January 13, 2016 |
TRENTON - New Jersey Senate President Stephen Sweeney is considering legislation that would authorize a state takeover of Atlantic City's government, just days after he declared that the resort town had a "serious government problem" that needed to be addressed. If state officials determine the city is in financial distress, the bill would transfer Atlantic City's governing duties and powers to the state Local Finance Board over a 15-year period that could not be extended or renewed.
March 23, 2014 |
At West Chester's darkest hour, morale was low, streets were deserted by nightfall, and all four corners of the borough's main intersection were vacant. Today, the county seat is a bustling example of redevelopment achieved, with filled storefronts, ample dining and a walkable downtown. Borough Manager Ernie McNeely, who said Wednesday that he would leave the post after 27 years to be the manager in Lower Merion Township, was not only there for the transformation, but also, many say, was a pillar of the process, bringing his unmatched institutional knowledge and always-expanding insight on municipal government to every project.
March 1, 2013 |
ATLANTIC CITY - Within hours of announcing he would run for a third term as Atlantic City's mayor, Lorenzo Langford on Wednesday was again embroiled in a long-distance altercation with Gov. Christie, who said the resort's leader has "no idea what he's doing" and runs the "most God-awful, wasteful" municipal government in the nation. Langford, 57, a Democrat who four years ago vowed that he had made his last run for mayor, fired back via e-mail that Christie's record as governor is "one of hypocrisy.
January 24, 2013 |
WASHINGTON - Union membership plummeted last year to the lowest level since the 1930s as cash-strapped state and local governments shed workers and unions had difficulty organizing new members in the private sector despite signs of an improving economy. Government figures released Wednesday showed union membership declined from 11.8 percent to 11.3 percent of the workforce, another blow to a labor movement already stretched thin by battles in Wisconsin, Indiana, Michigan, and other states to curb bargaining rights and weaken union clout.
January 15, 2013 |
BEIJING - It takes a lot to faze residents of a city as smog-filled as Beijing. But after four straight days of air so hazardous it has defied government charts and labels, the disbelief and outrage are palpable. Government vehicles have been pulled off the roads, production slowed at thousands of factories, and children told to stay indoors. On Monday, even China's state-run media - which has long avoided criticizing the government on such topics - ran reports and editorials acknowledging the problem and demanding solutions.
September 18, 2012 |
Colwyn, on the edge of Philadelphia, is a tiny place with prodigious fiscal issues, a fractious government, and a police force that has captured national notoriety. Its surreal tax rates are among the highest in the nation, five times higher than those of some wealthier communities in the region. Not a single new home has been built in the borough in at least 15 years. At a time when public money has become ever-scarcer, local-government experts say Colwyn is the kind of town that raises an overwhelming question: What is a place with only 2,500 people doing with its own government?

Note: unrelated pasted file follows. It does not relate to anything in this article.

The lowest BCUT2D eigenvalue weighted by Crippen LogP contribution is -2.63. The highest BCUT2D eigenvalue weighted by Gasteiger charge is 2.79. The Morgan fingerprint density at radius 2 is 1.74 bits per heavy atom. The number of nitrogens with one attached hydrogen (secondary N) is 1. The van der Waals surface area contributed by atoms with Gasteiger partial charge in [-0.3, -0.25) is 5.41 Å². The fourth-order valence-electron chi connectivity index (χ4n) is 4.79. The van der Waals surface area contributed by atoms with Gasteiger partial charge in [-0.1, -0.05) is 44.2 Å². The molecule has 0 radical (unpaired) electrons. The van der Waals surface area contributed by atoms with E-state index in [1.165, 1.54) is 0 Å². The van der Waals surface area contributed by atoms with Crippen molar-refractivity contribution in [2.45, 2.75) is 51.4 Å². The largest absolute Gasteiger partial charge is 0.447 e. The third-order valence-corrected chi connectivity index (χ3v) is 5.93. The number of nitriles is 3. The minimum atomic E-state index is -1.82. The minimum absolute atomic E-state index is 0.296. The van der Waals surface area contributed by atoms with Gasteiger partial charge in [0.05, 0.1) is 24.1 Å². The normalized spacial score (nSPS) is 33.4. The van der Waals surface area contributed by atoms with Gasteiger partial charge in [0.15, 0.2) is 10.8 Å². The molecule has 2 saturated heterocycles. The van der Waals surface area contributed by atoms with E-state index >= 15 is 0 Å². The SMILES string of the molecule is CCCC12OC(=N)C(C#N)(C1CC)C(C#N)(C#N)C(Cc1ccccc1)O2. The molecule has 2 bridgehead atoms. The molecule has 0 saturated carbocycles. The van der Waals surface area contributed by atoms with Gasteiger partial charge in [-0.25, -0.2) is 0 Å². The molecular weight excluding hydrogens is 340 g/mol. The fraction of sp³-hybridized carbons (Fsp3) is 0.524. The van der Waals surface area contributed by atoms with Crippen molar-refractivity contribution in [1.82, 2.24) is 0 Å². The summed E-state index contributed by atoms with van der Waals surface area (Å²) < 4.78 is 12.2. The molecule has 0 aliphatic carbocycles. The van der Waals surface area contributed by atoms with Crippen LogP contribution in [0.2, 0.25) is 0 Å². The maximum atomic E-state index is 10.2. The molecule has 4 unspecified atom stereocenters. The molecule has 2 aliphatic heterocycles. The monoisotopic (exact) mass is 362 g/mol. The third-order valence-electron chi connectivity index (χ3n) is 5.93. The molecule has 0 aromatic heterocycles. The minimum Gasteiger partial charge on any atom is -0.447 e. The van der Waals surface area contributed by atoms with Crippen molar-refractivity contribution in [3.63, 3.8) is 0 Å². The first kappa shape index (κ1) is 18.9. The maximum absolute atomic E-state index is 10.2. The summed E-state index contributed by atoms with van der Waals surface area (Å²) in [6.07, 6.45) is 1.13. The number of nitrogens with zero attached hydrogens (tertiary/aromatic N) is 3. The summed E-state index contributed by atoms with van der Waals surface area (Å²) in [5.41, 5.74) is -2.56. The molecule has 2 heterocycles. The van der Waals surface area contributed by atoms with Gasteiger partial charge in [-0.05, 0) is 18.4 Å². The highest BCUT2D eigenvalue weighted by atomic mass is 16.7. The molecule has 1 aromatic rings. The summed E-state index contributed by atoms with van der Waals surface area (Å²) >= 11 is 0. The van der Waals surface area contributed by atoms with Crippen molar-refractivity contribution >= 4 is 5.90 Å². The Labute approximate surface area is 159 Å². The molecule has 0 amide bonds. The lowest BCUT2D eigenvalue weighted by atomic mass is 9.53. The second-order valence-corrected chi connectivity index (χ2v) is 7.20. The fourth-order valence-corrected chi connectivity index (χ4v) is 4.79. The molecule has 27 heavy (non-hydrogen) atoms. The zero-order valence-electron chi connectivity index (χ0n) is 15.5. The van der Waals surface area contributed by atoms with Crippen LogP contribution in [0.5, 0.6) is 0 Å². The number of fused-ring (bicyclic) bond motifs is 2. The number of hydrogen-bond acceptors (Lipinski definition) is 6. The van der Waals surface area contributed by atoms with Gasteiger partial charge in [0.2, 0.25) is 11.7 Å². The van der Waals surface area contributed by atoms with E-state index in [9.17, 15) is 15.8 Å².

August 7, 2009 |
This summer, two issues have generated disproportionate political heat in Camden: criticism of the salary being paid to Judge Theodore Z. Davis, the city's state-appointed chief operating officer, and disagreements about when state-mandated control of city operations should end. But these controversies are the wrong focus for anyone genuinely interested in restoring competent municipal government to Camden. Instead, now that the law that authorized the state takeover is nearly seven years old, it's time to consider two far more important questions: What has the takeover accomplished?
November 25, 2008 |
New Jersey lawmakers brooded over the latest bad news for the state's pension system yesterday: more than $20 billion in recent investment losses, including $9 billion in October alone. In a hearing held days after a report detailed the damage, lawmakers homed in on a few eyebrow-raising decisions - including an an ill-timed investment in Lehman Brothers shortly before the firm toppled - but they had few solutions for a deepening problem. William Clark, director of the state's Division of Investment, defended the pension system's performance, saying that despite the losses, New Jersey is actually doing better than most states struggling through the nation's economic meltdown.
April 13, 2007 |
As long as it's going on elsewhere, political corruption can be entertaining: the wad of bills in the manila envelope, the paramour enjoying a no-show job, the politician funneling money to himself through a dummy corporation fronting as a vendor. But it ceases to be amusing, as it did for me last week, when corruption is alleged in your own backyard. That's backyard, as in: Haverford Township, my only residence in nearly 21 years in Southeastern Pennsylvania. Commissioner Fred C. Moran, who has represented the township's Fourth Ward longer than I've lived in it. He was charged by a state grand jury last week with bribery, theft and obstruction.
August 4, 2006 |
With municipal corruption cases and a brush with bankruptcy behind it, Norristown municipal government seemed to be righting itself in 2006. But that changed Wednesday, when the Norristown council announced that Municipal Manager Paul Janssen was being ousted because of a health insurance contracting error that cost the borough $170,000. Janssen had been on the job in Norristown only since April 2005, earning $117,000 a year. "The difficulties over the insurance certainly entered into the decision," said Council President Bill Procyson.